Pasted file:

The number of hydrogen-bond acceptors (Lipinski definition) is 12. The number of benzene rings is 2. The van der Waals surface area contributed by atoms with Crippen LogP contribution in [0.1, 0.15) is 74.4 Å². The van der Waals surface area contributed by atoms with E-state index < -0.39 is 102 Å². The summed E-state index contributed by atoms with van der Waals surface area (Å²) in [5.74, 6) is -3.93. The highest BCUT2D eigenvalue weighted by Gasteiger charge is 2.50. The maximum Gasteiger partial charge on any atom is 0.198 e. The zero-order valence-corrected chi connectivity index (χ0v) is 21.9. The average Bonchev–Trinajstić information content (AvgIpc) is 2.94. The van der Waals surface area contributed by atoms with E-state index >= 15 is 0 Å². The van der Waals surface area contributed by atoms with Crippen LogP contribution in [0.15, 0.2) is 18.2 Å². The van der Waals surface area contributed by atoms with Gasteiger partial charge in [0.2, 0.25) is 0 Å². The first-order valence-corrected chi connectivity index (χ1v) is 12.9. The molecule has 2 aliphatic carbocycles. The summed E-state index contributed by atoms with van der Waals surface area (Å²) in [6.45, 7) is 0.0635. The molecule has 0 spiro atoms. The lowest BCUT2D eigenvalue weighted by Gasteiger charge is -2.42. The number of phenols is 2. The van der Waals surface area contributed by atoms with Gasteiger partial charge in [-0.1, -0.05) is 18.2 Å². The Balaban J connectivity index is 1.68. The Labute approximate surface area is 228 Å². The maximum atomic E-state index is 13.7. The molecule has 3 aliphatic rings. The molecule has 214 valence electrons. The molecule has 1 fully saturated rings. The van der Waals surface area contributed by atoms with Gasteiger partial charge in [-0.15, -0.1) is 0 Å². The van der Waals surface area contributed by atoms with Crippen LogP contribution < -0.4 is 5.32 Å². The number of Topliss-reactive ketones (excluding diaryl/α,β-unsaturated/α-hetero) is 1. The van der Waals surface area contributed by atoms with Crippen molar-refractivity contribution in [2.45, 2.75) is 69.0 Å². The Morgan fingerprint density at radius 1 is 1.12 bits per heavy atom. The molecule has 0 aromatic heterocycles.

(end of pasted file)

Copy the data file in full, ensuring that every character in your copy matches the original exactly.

The number of hydrogen-bond acceptors (Lipinski definition) is 12. The number of benzene rings is 2. The van der Waals surface area contributed by atoms with Crippen LogP contribution in [0.1, 0.15) is 74.4 Å². The van der Waals surface area contributed by atoms with E-state index < -0.39 is 102 Å². The summed E-state index contributed by atoms with van der Waals surface area (Å²) in [5.74, 6) is -3.93. The highest BCUT2D eigenvalue weighted by Gasteiger charge is 2.50. The maximum Gasteiger partial charge on any atom is 0.198 e. The zero-order valence-corrected chi connectivity index (χ0v) is 21.9. The average Bonchev–Trinajstić information content (AvgIpc) is 2.94. The van der Waals surface area contributed by atoms with E-state index >= 15 is 0 Å². The van der Waals surface area contributed by atoms with Crippen LogP contribution in [0.15, 0.2) is 18.2 Å². The van der Waals surface area contributed by atoms with Gasteiger partial charge in [0.2, 0.25) is 0 Å². The first-order valence-corrected chi connectivity index (χ1v) is 12.9. The molecule has 2 aliphatic carbocycles. The summed E-state index contributed by atoms with van der Waals surface area (Å²) in [6.45, 7) is 0.0635. The molecule has 0 spiro atoms. The lowest BCUT2D eigenvalue weighted by Gasteiger charge is -2.42. The number of phenols is 2. The van der Waals surface area contributed by atoms with Gasteiger partial charge in [-0.1, -0.05) is 18.2 Å². The Balaban J connectivity index is 1.68. The Labute approximate surface area is 228 Å². The maximum atomic E-state index is 13.7. The molecule has 3 aliphatic rings. The molecule has 214 valence electrons. The molecule has 1 fully saturated rings. The van der Waals surface area contributed by atoms with Gasteiger partial charge in [-0.15, -0.1) is 0 Å². The van der Waals surface area contributed by atoms with Crippen LogP contribution < -0.4 is 5.32 Å². The number of Topliss-reactive ketones (excluding diaryl/α,β-unsaturated/α-hetero) is 1. The van der Waals surface area contributed by atoms with Crippen molar-refractivity contribution in [2.45, 2.75) is 69.0 Å². The Morgan fingerprint density at radius 1 is 1.12 bits per heavy atom. The molecule has 0 aromatic heterocycles.